The early work to create and build the Committees of Correspondence, culminating in Operation Kristallnacht. The Croat raid on the high school, which she’d played a leading role in driving off. The siege of Amsterdam. The siege of Dresden. She’d grown so much since the Battle of the Crapper outside of Badenburg. Not just grown–expanded. Why should not the same be true of her husband?
“You’ve expanded,” she said, taking his head in her hands and bringing it down so she could kiss him. “I hadn’t realized how much.”
After she broke off the kiss and he straightened up, Jeff glanced down at his midriff. Looking a bit aggrieved, he said: “Hey, I think I’ve lost some weight.”
The first elements of Morris Roth’s Grand Army of the Sunrise showed up three days after Ulrik’s army arrived in Bytom.
“My apologies for being delayed,” General von Mercy said to the prince and Jeff, after getting off his horse. They had waited for him a short distance from the town. Looking around at the countryside, von Mercy added: “Judging by the snowfall, the storm was worse–quite a bit worse–on the route we took.”
That wasn’t surprising. The Bohemian army had had a shorter distance to march–Bytom was only sixty-five miles from Ostrava, whereas the Silesian forces had come almost twice that far. But the Silesians had an easy march down a well-established trade route in comparatively flat country. Von Mercy’s forces had come across the Sudetes Mountains.
“No matter,” said Prince Ulrik. “In some ways, it’s an advantage since”–he spread his hands apologetically–“the town is so crowded there are no billets left and your men will have to camp in the open.”
Von Mercy smiled. “Which, after a few days, would lead to grumbling and complaint. But as it is, we won’t be staying here very long.”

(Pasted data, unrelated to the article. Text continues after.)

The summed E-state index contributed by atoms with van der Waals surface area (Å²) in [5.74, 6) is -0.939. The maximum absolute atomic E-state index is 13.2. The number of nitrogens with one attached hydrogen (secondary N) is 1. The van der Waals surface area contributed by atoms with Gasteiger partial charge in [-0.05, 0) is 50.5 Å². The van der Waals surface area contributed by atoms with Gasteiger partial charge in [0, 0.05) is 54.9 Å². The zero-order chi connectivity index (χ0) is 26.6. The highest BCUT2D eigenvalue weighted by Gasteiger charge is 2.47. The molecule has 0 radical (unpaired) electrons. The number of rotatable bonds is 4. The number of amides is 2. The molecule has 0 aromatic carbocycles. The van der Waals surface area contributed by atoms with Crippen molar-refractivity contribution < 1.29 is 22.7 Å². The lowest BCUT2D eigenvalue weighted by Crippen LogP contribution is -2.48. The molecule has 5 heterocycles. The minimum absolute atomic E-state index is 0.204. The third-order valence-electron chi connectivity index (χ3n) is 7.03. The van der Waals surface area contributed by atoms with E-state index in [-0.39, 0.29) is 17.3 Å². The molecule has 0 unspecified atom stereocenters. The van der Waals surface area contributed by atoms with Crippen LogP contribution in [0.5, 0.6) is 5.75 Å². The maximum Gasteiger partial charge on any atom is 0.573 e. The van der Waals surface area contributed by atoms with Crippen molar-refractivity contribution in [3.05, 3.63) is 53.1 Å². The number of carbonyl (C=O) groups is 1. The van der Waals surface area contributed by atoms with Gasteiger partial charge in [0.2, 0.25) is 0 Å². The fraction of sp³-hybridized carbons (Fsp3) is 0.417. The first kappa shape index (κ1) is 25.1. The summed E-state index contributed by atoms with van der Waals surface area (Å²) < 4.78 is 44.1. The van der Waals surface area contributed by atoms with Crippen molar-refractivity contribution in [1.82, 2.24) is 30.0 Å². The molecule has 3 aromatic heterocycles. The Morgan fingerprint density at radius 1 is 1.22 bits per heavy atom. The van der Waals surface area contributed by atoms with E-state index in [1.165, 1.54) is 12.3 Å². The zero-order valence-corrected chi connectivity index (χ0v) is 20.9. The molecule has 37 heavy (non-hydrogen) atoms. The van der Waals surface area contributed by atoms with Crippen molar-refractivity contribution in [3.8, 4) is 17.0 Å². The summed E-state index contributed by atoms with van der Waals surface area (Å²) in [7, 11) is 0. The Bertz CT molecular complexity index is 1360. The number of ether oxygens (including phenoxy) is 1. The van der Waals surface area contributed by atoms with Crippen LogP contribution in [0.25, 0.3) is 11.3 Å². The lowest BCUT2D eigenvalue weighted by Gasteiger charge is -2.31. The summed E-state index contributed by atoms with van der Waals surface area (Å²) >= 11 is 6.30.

He cocked an eye at Colonel Higgins. Not Ulrik, which was perhaps undiplomatic, but von Mercy understood quite well who was really commanding the Silesian army. “How soon?” he asked.
“As soon as the air force arrives.”
Higgins turned to his left and pointed into the distance at something too far away for von Mercy to make it out clearly. It looked like an open field with a few newly-built huts off to one side. “There’s the airfield. We just finished it last night. Eddie Junker should be arriving by mid-afternoon.”
He lowered his hand. “It’s about as primitive an airfield as you could ask for, but it should do the trick.”
Do the trick. Von Mercy groped at the meaning. He was in the process of learning Amideutsch, and was finding the experience to be contradictory. The language–German dialect, call it whatever you wanted–was quite easy to learn in some respects. He appreciated the practically non-existent declensions and simplified conjugations. But it was difficult in others. The mix of Low German words among the base Middle German was random and the horde of American loan words posed a challenge, especially the slang.
The young American officer must have sensed his uncertainty. “It’s good enough for the job at hand,” he explained.
“Ah.” Von Mercy nodded. “So we will have superb reconnaissance throughout the assault.”